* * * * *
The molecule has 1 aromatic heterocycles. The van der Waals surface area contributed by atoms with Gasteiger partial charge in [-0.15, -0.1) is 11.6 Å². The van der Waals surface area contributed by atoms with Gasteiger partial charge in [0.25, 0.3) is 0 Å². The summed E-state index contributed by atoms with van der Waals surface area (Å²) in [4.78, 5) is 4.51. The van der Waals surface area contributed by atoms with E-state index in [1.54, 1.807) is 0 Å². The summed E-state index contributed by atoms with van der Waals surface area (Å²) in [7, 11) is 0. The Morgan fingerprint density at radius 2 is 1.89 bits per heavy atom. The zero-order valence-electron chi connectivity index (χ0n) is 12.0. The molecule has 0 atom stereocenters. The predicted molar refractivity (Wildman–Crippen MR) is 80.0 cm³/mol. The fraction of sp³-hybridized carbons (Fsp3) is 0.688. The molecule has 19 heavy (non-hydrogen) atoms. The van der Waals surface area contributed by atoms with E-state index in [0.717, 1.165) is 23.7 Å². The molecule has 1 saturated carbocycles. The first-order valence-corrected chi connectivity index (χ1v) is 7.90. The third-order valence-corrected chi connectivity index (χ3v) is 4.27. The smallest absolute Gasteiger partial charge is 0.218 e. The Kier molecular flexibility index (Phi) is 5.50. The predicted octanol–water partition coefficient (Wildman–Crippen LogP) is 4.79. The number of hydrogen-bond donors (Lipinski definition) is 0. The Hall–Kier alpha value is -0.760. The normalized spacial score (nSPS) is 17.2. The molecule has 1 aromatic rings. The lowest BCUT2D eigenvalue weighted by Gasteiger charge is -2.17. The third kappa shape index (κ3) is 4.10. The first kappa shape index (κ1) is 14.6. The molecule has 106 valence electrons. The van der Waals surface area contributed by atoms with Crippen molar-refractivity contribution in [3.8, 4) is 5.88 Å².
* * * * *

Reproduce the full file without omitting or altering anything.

The molecule has 1 aromatic heterocycles. The van der Waals surface area contributed by atoms with Gasteiger partial charge in [-0.15, -0.1) is 11.6 Å². The van der Waals surface area contributed by atoms with Gasteiger partial charge in [0.25, 0.3) is 0 Å². The summed E-state index contributed by atoms with van der Waals surface area (Å²) in [4.78, 5) is 4.51. The van der Waals surface area contributed by atoms with E-state index in [1.54, 1.807) is 0 Å². The summed E-state index contributed by atoms with van der Waals surface area (Å²) in [7, 11) is 0. The Morgan fingerprint density at radius 2 is 1.89 bits per heavy atom. The zero-order valence-electron chi connectivity index (χ0n) is 12.0. The molecule has 0 atom stereocenters. The predicted molar refractivity (Wildman–Crippen MR) is 80.0 cm³/mol. The fraction of sp³-hybridized carbons (Fsp3) is 0.688. The molecule has 19 heavy (non-hydrogen) atoms. The van der Waals surface area contributed by atoms with E-state index in [0.717, 1.165) is 23.7 Å². The molecule has 1 saturated carbocycles. The first-order valence-corrected chi connectivity index (χ1v) is 7.90. The third-order valence-corrected chi connectivity index (χ3v) is 4.27. The smallest absolute Gasteiger partial charge is 0.218 e. The Kier molecular flexibility index (Phi) is 5.50. The predicted octanol–water partition coefficient (Wildman–Crippen LogP) is 4.79. The number of hydrogen-bond donors (Lipinski definition) is 0. The Hall–Kier alpha value is -0.760. The normalized spacial score (nSPS) is 17.2. The molecule has 1 aromatic rings. The lowest BCUT2D eigenvalue weighted by Gasteiger charge is -2.17. The third kappa shape index (κ3) is 4.10. The first kappa shape index (κ1) is 14.6. The molecule has 106 valence electrons. The van der Waals surface area contributed by atoms with Crippen molar-refractivity contribution in [3.8, 4) is 5.88 Å².